I thought it was hot here in D.C. ..._r
R for writing - makes me feel every degree...
I like how your writing is smart and tough but with that buddha underbelly. (r)
This one makes me swoon, but it ain't just the heat off the sidewalk but off the page...R
The beauty in your writing is paying attention to fellow travelers, in this case the wee ones, chameleon, bug, and how we all relate to the watermelon in the crisp.
Having just MOVED from Hawaii I'll tell you why everybody doesn't live there. It's frickin' expensive, you're paid low salaries and you are always at least 3000 miles from everyone you know. But it does have the best weather on the planet, free beaches and parks which make up for it.

I lived in Euless, TX for 3 years and couldn't take the weather. Can't go out in winter/summer. 2 good weeks in spring, 2 good weeks in fall. Yeah, maybe you should move...Colorado's not too bad.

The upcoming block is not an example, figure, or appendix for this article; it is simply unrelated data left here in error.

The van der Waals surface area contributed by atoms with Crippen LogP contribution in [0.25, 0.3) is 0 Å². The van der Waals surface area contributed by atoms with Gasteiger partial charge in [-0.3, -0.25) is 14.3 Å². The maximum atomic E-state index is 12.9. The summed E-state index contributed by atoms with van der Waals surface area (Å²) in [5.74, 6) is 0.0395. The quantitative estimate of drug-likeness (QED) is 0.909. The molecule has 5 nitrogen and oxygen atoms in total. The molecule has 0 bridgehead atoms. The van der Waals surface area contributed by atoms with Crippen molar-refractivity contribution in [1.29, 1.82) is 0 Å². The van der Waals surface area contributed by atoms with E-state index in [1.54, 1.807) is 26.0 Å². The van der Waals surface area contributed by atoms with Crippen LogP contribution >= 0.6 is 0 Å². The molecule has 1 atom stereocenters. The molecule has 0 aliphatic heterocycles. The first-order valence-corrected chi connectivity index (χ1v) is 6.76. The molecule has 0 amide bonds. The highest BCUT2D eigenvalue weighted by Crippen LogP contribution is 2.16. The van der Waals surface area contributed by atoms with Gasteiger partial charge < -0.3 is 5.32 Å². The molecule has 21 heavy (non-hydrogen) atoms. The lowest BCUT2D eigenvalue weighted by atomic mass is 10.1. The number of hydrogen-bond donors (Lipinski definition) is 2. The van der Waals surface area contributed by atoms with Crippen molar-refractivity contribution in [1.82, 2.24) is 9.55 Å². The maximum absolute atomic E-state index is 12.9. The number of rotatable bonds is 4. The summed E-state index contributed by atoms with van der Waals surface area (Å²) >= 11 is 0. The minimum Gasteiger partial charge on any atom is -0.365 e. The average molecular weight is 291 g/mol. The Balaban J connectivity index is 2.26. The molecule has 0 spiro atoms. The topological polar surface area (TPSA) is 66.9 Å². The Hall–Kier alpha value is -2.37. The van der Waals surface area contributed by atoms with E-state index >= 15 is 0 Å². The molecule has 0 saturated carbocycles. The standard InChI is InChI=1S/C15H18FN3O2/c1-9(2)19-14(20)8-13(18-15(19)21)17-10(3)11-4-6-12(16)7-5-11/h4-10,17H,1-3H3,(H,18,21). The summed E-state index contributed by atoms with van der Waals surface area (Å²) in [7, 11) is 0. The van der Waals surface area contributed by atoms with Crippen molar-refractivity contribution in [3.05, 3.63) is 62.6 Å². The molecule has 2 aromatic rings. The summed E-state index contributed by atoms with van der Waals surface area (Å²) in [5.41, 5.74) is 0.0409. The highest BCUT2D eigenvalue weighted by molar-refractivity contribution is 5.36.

Can't relate to the heat at all (PNW) but I must say I absolutely LOVE reading what you write - "Writer"
See? I knew Texas is hell. Or at least a lot like it.

Now that I've read this, do I have to stop complaining about the humid 90's up north here that are, I swear, killing me? (Probably won't.)

Please tell me you have a/c.

Too many brilliant layers to pull them out for specific comment. As always. rated
As always, you write like you mean it. R.
Wonderful, dear Writer to the Stars. Intense climate always reminds us that we each are part of a much bigger organism. Our functionality, our form, our entire idea of a pristine, separate self changes with the times, the tides, the seasons.
Planning to pay better attention.
whoa...I don't think I'd last 10 minutes down there in texas. Love this piece though, & love the frog.
Star, nicely done. I don't have any drama queens in my flowerpots this time of year...mine are more like strung-out meth addicts. But otherwise, our little patch of hot desert sounds suspiciously like yours.